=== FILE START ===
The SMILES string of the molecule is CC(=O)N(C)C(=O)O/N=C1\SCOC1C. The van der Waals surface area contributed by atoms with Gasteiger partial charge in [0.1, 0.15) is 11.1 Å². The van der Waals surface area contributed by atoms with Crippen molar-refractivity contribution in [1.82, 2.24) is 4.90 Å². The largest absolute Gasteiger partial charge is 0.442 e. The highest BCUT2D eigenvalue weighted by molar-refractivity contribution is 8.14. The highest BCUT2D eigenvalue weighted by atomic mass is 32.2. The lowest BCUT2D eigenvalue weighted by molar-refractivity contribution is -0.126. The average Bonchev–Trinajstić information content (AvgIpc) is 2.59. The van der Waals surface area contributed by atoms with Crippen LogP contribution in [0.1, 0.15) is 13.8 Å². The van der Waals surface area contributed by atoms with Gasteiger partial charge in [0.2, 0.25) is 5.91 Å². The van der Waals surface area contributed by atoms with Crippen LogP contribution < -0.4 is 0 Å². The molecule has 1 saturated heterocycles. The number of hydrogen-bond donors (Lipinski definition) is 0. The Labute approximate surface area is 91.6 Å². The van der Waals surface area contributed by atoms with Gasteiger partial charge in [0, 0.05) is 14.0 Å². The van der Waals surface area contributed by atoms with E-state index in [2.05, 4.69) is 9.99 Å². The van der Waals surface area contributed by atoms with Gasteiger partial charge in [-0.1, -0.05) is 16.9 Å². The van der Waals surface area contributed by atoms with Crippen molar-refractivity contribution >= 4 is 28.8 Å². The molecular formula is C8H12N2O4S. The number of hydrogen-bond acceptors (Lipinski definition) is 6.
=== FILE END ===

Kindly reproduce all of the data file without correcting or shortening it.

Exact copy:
The SMILES string of the molecule is CC(=O)N(C)C(=O)O/N=C1\SCOC1C. The van der Waals surface area contributed by atoms with Gasteiger partial charge in [0.1, 0.15) is 11.1 Å². The van der Waals surface area contributed by atoms with Crippen molar-refractivity contribution in [1.82, 2.24) is 4.90 Å². The largest absolute Gasteiger partial charge is 0.442 e. The highest BCUT2D eigenvalue weighted by molar-refractivity contribution is 8.14. The highest BCUT2D eigenvalue weighted by atomic mass is 32.2. The lowest BCUT2D eigenvalue weighted by molar-refractivity contribution is -0.126. The average Bonchev–Trinajstić information content (AvgIpc) is 2.59. The van der Waals surface area contributed by atoms with Crippen LogP contribution in [0.1, 0.15) is 13.8 Å². The van der Waals surface area contributed by atoms with Gasteiger partial charge in [0.2, 0.25) is 5.91 Å². The van der Waals surface area contributed by atoms with Crippen LogP contribution < -0.4 is 0 Å². The molecule has 1 saturated heterocycles. The number of hydrogen-bond donors (Lipinski definition) is 0. The Labute approximate surface area is 91.6 Å². The van der Waals surface area contributed by atoms with Gasteiger partial charge in [0, 0.05) is 14.0 Å². The van der Waals surface area contributed by atoms with E-state index in [2.05, 4.69) is 9.99 Å². The van der Waals surface area contributed by atoms with Gasteiger partial charge in [-0.1, -0.05) is 16.9 Å². The van der Waals surface area contributed by atoms with Crippen molar-refractivity contribution >= 4 is 28.8 Å². The molecular formula is C8H12N2O4S. The number of hydrogen-bond acceptors (Lipinski definition) is 6.